Consumer Proposal and Personal Bankruptcy - What are they and what's the difference?
A Brief Overview of Our Services
When you meet with us at one of our offices in Toronto, Mississauga, Brampton, Scarborough or Woodbridge, one of the following options will be available to you, depending on the severity of your problem:
A consumer proposal is simply a settlement with your creditors. With the assistance of a bankruptcy trustee, you are making a monthly payment towards repaying some of your debts. The trustee designs a payment plan that you can afford and that your creditors will accept.
A successful consumer proposal will allow you to avoid bankruptcy and minimize the effect on your credit rating. When you file a consumer proposal, your creditors will be stopped from taking most legal steps to recover their debts from you; for example, imposing wage garnishees. We will contact your creditors directly.
Filing for personal bankruptcy is something to consider if you are unable to solve your problems with a consumer proposal. For example, your income may be too low and/or or your debts may be too high to file consumer proposal that would be acceptable to your creditors.
Filing for personal bankruptcy is a legal process, regulated by the Bankruptcy and Insolvency Act, by which you may be relieved of most, or all, of your debts. When you declare personal bankruptcy, your creditors will be stopped from taking most legal steps to recover their debts from you. We will contact your creditors directly.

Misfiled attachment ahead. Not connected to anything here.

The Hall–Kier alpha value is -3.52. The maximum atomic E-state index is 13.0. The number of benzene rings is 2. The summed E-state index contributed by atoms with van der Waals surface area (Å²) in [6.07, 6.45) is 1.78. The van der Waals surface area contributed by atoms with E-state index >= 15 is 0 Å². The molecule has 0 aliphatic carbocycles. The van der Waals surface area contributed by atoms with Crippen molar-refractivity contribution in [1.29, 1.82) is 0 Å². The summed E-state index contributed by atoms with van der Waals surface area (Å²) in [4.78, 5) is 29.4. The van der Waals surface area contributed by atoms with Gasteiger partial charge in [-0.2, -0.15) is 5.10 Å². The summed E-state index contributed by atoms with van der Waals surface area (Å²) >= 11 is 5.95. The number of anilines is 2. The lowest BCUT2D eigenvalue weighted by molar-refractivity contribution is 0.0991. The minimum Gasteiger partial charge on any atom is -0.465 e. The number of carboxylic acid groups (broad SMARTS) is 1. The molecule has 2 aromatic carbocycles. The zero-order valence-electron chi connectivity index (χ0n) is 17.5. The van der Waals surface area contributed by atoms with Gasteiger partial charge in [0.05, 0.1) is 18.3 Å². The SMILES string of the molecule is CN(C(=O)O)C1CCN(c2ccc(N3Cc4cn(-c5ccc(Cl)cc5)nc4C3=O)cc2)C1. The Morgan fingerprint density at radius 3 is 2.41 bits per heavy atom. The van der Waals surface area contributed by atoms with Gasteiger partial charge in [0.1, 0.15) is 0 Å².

The two most common questions people ask about personal bankruptcy are:
1. Will I lose my assets?
In the majority of situations, you won't lose your assets, as Ontario law allows a bankrupt person to retain:
- Household furnishings and appliances up to $13,150
- your principal residence is exempt from seizure IF the equity in your home does not exceed $10,000. If the equity does exceed $10,000 then your principal residence is subject to seizure and sale
- All necessary clothing
- Tools of the trade up to $11,300
- A vehicle valued up to $6,600
- Other special exemptions for farmers
- Certain life insurance policies and certain RRSPs
Other assets you have may be sold by the trustee for the benefit of your creditors; however, this will be discussed in greater detail in your initial free consultation with one of our professionals. Arrangements can also be made to allow you to keep assets that would normally be sold.
2. What happens to the income I earn during my bankruptcy?
You may be required to make a payment of a portion of your income during the bankruptcy period. As each individual's situation is different, we will advise you prior to the bankruptcy of any payment required and what the likely time period will be.
As compassionate professionals who want to help solve your financial problems, we will explain your options to you in detail and help you make decisions that are right for you. Our representatives will help you develop a creative, workable solution that will see you through your time of financial difficulty so that you can have the fresh start that you deserve.
Want to work with us? Our promise to you...
- You will be in constant contact with a real, licensed bankruptcy trustee.
- Your calls will always be returned.
- Your emails will never be ignored.
- We shall work with you to craft an affordable payment plan that makes sense for your budget.
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